Ft. Hood Shooting: Composure Under Fire

Dr. Stephen Beckwith (left) and Pvt. Joseph Foster, who was shot in the leg during last Thursday's shooting rampage at Fort Hood, Texas, on "The Early Show," November 9, 2009. CBS

In the hail of gunshots at Fort Hood last Thursday Pvt. Joseph Foster took a hit in the leg.

"The bullet just went in, hit my femur and bounced right back out," he said on CBS' "The Early Show." "Just a pretty good hole."

His injury is healing, but he recalled that at the moment he was shot during last week's rampage he felt "kind of scared. Only one word to really describe it: terrifying."

Foster, 21, confirmed reports that during the shooting Hasan "did yell in Arabic. He hopped up and stated, 'Allahu Akbar.'"

Foster, who was scheduled for deployment to Afghanistan in January, said that despite his injury and unease on his wife's part, he is ready to go: "I'm a soldier. It's my job."

Across Fort Hood, signs point to a post on the mend after Thursday's shooting spree that killed 13 and wounded another 29.

Special Section: Tragedy at Fort Hood

Accused gunman Maj. Nidal Malik Hasan, shot in the torso by civilian police to end the rampage, was in critical but stable condition and breathing on his own at an Army hospital in San Antonio.

Sixteen victims remained hospitalized with gunshot wounds, and seven were in intensive care.

Dr. Stephen Beckwith, who was one of the first on the scene to treat the wounded, said he was impressed by the camaraderie and composure under duress that he witnessed:

"I think the first thing that really stood out to me was what soldiers were doing really for their buddies on the scene," he told Rodriguez. "A lot of buddies were coming in with makeshift stretchers and whatnot. I remember at least one or two soldiers who waved me away and said, 'See this guy first.' So I think that's just fantastic to see that kind of composure out of our kids out there."

He also praised the work of the medical teams given what were the worst of conditions:

"Just the number of patients was more than most of us had seen at one time," Dr. Beckwith said. "So dealing with the volume was difficult. But I think we put a pretty good response together. I'm proud of the EMS guys at the scene, folks at the hospital, and really grateful for the support we had from some of the surrounding EMS agencies and surrounding hospitals. They were fantastic in getting our response together."

Warning Signs Missed?

Authorities continue to refer to Hasan, 39, as the only suspect in the shootings but they won't say when charges would be filed and have said they have not determined a motive, amid growing suggestions that Hasan's superior officers .

Classmates who participated in a 2007-2008 master's program at a military college said they complained to faculty about what they considered to be Hasan's anti-American views, which included his giving a presentation that justified suicide bombing and telling classmates that Islamic law trumped the U.S. Constitution.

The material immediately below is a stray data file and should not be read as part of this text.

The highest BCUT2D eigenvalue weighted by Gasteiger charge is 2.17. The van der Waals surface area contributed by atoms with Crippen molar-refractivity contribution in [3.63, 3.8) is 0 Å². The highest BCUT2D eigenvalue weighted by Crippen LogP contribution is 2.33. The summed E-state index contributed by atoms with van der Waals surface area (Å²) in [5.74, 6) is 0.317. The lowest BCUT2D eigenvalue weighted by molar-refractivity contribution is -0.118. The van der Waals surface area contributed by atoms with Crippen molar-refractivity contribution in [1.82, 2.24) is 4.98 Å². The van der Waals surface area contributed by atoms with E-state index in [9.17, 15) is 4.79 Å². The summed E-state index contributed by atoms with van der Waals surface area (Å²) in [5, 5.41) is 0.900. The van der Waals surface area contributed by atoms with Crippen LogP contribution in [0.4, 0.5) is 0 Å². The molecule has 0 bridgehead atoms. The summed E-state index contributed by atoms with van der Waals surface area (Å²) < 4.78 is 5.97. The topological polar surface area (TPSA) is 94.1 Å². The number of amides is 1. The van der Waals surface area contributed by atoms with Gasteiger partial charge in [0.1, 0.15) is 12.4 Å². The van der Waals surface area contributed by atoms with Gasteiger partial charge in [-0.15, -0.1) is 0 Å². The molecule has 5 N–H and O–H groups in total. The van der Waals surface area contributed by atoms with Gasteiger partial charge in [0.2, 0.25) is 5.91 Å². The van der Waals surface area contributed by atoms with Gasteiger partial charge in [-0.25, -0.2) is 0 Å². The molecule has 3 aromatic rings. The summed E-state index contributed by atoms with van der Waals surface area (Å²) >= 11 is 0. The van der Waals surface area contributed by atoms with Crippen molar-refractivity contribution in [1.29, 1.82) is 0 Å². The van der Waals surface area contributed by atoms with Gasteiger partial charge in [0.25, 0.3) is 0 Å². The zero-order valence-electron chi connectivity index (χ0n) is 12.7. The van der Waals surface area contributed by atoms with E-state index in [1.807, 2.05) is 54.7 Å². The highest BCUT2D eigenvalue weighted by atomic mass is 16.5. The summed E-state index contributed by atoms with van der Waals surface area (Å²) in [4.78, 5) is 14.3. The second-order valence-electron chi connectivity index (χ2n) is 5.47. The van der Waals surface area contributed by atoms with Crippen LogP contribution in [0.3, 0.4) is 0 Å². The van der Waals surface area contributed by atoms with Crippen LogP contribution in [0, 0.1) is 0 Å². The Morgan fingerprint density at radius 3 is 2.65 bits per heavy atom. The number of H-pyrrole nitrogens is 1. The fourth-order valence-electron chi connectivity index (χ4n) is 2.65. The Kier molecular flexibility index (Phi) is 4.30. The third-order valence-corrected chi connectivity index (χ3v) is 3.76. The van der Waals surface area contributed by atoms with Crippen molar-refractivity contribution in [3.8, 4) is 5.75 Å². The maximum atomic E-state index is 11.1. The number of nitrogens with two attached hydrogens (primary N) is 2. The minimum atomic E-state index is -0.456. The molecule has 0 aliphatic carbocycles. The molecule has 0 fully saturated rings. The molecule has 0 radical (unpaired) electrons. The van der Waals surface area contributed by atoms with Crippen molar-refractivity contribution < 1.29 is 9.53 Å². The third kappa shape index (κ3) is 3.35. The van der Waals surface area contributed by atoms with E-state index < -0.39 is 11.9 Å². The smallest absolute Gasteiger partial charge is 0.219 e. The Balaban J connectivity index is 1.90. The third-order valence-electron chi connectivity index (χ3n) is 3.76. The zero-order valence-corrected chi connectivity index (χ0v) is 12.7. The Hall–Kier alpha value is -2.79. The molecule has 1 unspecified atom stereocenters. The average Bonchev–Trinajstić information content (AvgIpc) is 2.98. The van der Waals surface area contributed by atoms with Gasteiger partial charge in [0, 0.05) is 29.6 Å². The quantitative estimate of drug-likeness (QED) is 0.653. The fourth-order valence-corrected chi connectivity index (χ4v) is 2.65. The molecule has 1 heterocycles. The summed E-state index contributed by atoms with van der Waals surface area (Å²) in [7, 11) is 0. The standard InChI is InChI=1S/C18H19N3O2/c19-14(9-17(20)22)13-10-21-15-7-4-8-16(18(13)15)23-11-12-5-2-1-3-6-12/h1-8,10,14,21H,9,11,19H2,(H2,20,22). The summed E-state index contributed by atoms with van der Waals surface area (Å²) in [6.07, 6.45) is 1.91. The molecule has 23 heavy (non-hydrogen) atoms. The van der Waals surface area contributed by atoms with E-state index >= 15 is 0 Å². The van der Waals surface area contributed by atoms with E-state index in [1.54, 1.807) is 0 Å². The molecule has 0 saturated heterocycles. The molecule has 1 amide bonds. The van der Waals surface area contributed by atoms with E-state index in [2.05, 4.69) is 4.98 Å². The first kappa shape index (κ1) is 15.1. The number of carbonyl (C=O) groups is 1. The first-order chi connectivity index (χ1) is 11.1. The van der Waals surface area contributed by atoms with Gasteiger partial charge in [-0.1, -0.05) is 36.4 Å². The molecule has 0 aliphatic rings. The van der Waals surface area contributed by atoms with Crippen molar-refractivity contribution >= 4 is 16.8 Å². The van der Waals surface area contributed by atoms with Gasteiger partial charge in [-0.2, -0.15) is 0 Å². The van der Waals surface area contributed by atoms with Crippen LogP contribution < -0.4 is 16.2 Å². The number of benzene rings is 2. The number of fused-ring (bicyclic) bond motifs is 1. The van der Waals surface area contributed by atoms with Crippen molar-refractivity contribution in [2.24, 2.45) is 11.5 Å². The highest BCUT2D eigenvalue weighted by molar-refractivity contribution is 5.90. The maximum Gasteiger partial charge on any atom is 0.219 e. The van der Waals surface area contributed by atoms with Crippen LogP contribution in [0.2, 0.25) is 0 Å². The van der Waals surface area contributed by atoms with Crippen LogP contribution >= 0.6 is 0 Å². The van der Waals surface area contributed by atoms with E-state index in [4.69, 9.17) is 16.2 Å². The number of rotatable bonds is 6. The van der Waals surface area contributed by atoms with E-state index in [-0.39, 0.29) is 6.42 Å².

"If Hasan was showing signs, saying to people that he had become an Islamist extremist, the U.S. Army has to have zero tolerance," Sen. Joe Lieberman, I-Conn., said on "Fox News Sunday." "He should have been gone." He said he would begin an investigation into what the Army should have known about Hasan.

When asked on "The Early Show" about whether the Army should be held accountable if it turns out that Hasan had any ties to terrorism and they ignored warning signs, Dr. Beckwith was circumspect:

"You know, those things are tough to sort out. It's hard to crawl into someone's head and figure out their motives. Right now we're just focused on taking care of these guys and getting forward from here."

Despite questions that Hasan's viewpoints should have raised red flags about his suitability for serving in the sensitive mission area of counseling other soldiers, and even a report that in 2001 , Foster did not seem to believe that warning signs had been ignored.

"I have full faith in my Army and my family," he told "Early Show" anchor Maggie Rodriguez. "I think if there was anything that could have been done, it would have been done."

Resolute Soldiers Ready for Return

Even as the community took time to mourn the victims at worship services on and off the post Sunday, Fort Hood spokesman Col. John Rossi said the country's largest military installation was moving forward with the business of soldiering. The processing center where Hasan allegedly opened fire remains a crime scene, but the activities that went on there were relocated, with the goal of soon reopening the center.

"There's a lot of routine activity still happening. You'll hear cannon fire and artillery fire," Rossi said. "Soldiers in units are still trying to execute the missions we have been tasked with."

Sgt. 1st Class Frank Minnie was in the processing center Monday and Wednesday, getting some health tests and immunizations in preparation for his deployment. The mass shooting happened Thursday, but Minnie said Fort Hood soldiers have the attitude that "the mission still goes on."

"Everybody's going to grieve a little bit. It hurts a lot because it's one of your battle buddies, and someone lost a mom, dad, brother or sister," said Minnie, 37, who served in Iraq in 2006. "But it doesn't change my perspective of going to war. I've got a job to do."


More Coverage of the Tragedy at Fort Hood:
Did Army Miss Signs of Hasan's Extremism?
Fort Hood Reflects, but Work Carries On
Hasan Computer Shows No Terror Ties
List of Fort Hood Dead, Wounded
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